Fashion buyers steal from designers

Fashion designers, fashion buyers and stylists often co-exist interdependently in a healthy fashion industry that is not monopolised by a select few.

Fashion designers are usually the ones who benefit from the relationship with the other two, because in most circumstances, fashion buyers and stylists chose from the collections of local designers. However the Namibian fashion market has conceived a new kind of fashion buyer/stylist, who only look out for themselves with no consideration for fashion designers. 

These fashion buyers/stylists often visit foreign countries in search of fashion trends that have not yet reached the Namibian shores, buy them and sell them locally under the guise that they are their own. These garments are called ready-to-wear garments because they are mass produced and as the name says, they are ready-to-wear, unlike couture or custom made fabrics which are created with a specific customer in mind.

While some fashion designers chose to overlook the practices of this new breed of fashion designers (as they have dubbed themselves), others have not taken too kindly to them.

“Real stylist/fashion buyers refer stylists to us (fashion designers), however there are those who take bread from us,” fashion designer Tsadago Garoeb said.

The University of Namibia fashion graduate lamented former fashion buyers/stylists and now seamstresses who do not create original designs but replicate existing ones. People forget that fashion designers sometimes spend years and a small fortune studying their art, and this new type of fashion consumer tries to steal their profits indirectly.

“The fashion industry in Namibia is quiet a small one, we just recently got a fashion council. The fashion council is supposed to regulate these things, for example who are actual designers and who aren’t,” he explained.

However he added that it was pointless for him to bring up these issues and expose them in the media because local consumers are indoctrinated in the belief that fashion designers are expensive and therefore opt for ready-to-wear garments.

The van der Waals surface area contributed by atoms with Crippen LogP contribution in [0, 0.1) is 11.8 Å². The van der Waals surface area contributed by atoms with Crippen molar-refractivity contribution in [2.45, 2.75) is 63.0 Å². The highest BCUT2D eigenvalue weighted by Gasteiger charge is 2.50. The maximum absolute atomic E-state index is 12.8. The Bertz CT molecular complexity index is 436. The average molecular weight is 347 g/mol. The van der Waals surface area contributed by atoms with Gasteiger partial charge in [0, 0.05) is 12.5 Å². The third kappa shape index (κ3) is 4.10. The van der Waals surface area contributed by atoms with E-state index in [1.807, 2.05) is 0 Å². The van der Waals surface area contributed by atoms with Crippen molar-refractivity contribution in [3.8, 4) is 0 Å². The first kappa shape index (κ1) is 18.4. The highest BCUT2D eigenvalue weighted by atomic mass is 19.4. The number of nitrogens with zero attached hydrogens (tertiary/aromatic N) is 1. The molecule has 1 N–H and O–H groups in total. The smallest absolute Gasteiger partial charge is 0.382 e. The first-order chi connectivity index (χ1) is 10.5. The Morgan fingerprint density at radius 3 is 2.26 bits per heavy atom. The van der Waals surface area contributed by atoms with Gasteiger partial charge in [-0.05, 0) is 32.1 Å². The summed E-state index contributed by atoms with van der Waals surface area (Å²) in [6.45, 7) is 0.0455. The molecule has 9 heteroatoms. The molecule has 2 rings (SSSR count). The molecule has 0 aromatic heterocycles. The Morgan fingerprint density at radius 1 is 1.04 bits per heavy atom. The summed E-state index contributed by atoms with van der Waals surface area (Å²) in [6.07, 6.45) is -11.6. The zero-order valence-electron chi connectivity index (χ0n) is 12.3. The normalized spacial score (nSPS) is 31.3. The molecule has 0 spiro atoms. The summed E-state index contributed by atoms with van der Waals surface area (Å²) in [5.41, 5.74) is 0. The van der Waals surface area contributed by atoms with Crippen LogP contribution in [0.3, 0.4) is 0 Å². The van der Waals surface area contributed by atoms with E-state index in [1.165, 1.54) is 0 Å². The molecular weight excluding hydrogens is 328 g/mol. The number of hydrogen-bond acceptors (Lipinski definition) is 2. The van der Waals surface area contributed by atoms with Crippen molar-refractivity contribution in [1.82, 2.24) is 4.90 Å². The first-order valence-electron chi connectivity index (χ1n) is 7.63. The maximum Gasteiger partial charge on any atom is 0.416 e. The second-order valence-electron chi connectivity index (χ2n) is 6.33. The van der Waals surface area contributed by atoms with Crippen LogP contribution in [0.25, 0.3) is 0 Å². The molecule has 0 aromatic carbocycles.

Taati Sibolile of Taati Sibolile Maison concurred with Garoeb, saying that in Namibia these fashion buyers/stylists are damaging to a designer’s career.

“One does not need to go to school to learn how to be a designer; however you need to do the work and the research to teach themselves how to be a designer as not everyone can if they aren’t fortunate enough to go to school. There are those who know what they are doing and try to push the local industry to a higher level,” she said, however she added that fake fashion designers (fashion buyers who pretend to be designers) are actually bringing the industry down.

The young designer made note of the likes of Victoria Beckham who did not have a formal education but studied on her own and now is considered a designer in her own right. Sibolile said that she was fortunate enough to cater to an international clientele, however she did sympathise with the designers who cater for a local client base.

Another young designer, Hendrina Shikalepo, felt that she was safe from the clutches of this new breed of so-called designers because her garments are unique. “These fly-by-night designers sell ready-to-wear garments and they do not create their own original works. I cannot compare myself to them because we are in a different line of work,” she said.

Shikalepo said that the reason people went to designers is because they wanted original, one-of-a-kind garments, which is something a fashion buyer/stylist cannot offer them.

Mathew Erastus and Meta Uushona, who are upcoming designers, differed with Shikalepo, both stating that the new breed of fashion buyers/stylists who pretend to be fashion designers have a negative impact on fashion designers because it takes the business away from them.

“Ready-to-wear garments might seem cheaper then garments from designers. Customers want to see what the garment looks like before it is done and ready-to-wear garments are available immediately, unlike garments from designers,” Uushona said, noting that these are the reasons why designers lose out to these fashion buyers/stylists.

However, Uushona said that she tried to maintain a client base through providing her clients with exclusivity and forging relationships with them. A trait that all the designers agreed on doing because that means they will always have someone who is in demand of their clothes.

The conclusion by general consensus is that the fashion industry in Namibia is still in its infancy and needs time to grow. Many designers hope that with this growth comes the distinction between designers and fashion buyers/stylists so that one does not steal from the other.

-faith@thevillager.com.na